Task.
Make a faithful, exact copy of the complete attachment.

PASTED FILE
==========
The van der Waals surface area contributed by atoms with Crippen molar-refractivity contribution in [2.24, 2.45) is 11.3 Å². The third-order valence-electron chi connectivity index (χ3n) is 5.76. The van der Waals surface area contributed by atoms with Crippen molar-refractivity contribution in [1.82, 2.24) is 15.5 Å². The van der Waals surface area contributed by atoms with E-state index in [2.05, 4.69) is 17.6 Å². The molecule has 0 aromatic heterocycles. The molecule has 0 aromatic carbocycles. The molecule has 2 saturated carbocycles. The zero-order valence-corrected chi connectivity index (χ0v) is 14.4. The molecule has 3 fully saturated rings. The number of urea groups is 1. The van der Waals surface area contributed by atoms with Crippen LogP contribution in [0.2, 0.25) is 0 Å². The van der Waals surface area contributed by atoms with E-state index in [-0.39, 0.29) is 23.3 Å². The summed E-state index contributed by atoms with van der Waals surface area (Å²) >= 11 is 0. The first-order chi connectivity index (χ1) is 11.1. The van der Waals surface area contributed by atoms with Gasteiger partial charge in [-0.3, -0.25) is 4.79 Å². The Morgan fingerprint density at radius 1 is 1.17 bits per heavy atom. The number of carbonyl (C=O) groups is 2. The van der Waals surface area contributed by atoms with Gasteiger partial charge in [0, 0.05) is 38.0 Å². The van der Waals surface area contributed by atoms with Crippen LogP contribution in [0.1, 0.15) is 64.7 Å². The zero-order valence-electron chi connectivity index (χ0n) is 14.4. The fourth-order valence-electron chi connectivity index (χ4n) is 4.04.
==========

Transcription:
The van der Waals surface area contributed by atoms with Crippen molar-refractivity contribution in [2.24, 2.45) is 11.3 Å². The third-order valence-electron chi connectivity index (χ3n) is 5.76. The van der Waals surface area contributed by atoms with Crippen molar-refractivity contribution in [1.82, 2.24) is 15.5 Å². The van der Waals surface area contributed by atoms with E-state index in [2.05, 4.69) is 17.6 Å². The molecule has 0 aromatic heterocycles. The molecule has 0 aromatic carbocycles. The molecule has 2 saturated carbocycles. The zero-order valence-corrected chi connectivity index (χ0v) is 14.4. The molecule has 3 fully saturated rings. The number of urea groups is 1. The van der Waals surface area contributed by atoms with Crippen LogP contribution in [0.2, 0.25) is 0 Å². The van der Waals surface area contributed by atoms with E-state index in [-0.39, 0.29) is 23.3 Å². The summed E-state index contributed by atoms with van der Waals surface area (Å²) >= 11 is 0. The first-order chi connectivity index (χ1) is 11.1. The van der Waals surface area contributed by atoms with Gasteiger partial charge in [-0.3, -0.25) is 4.79 Å². The Morgan fingerprint density at radius 1 is 1.17 bits per heavy atom. The number of carbonyl (C=O) groups is 2. The van der Waals surface area contributed by atoms with Gasteiger partial charge in [0, 0.05) is 38.0 Å². The van der Waals surface area contributed by atoms with Crippen LogP contribution in [0.1, 0.15) is 64.7 Å². The zero-order valence-electron chi connectivity index (χ0n) is 14.4. The fourth-order valence-electron chi connectivity index (χ4n) is 4.04.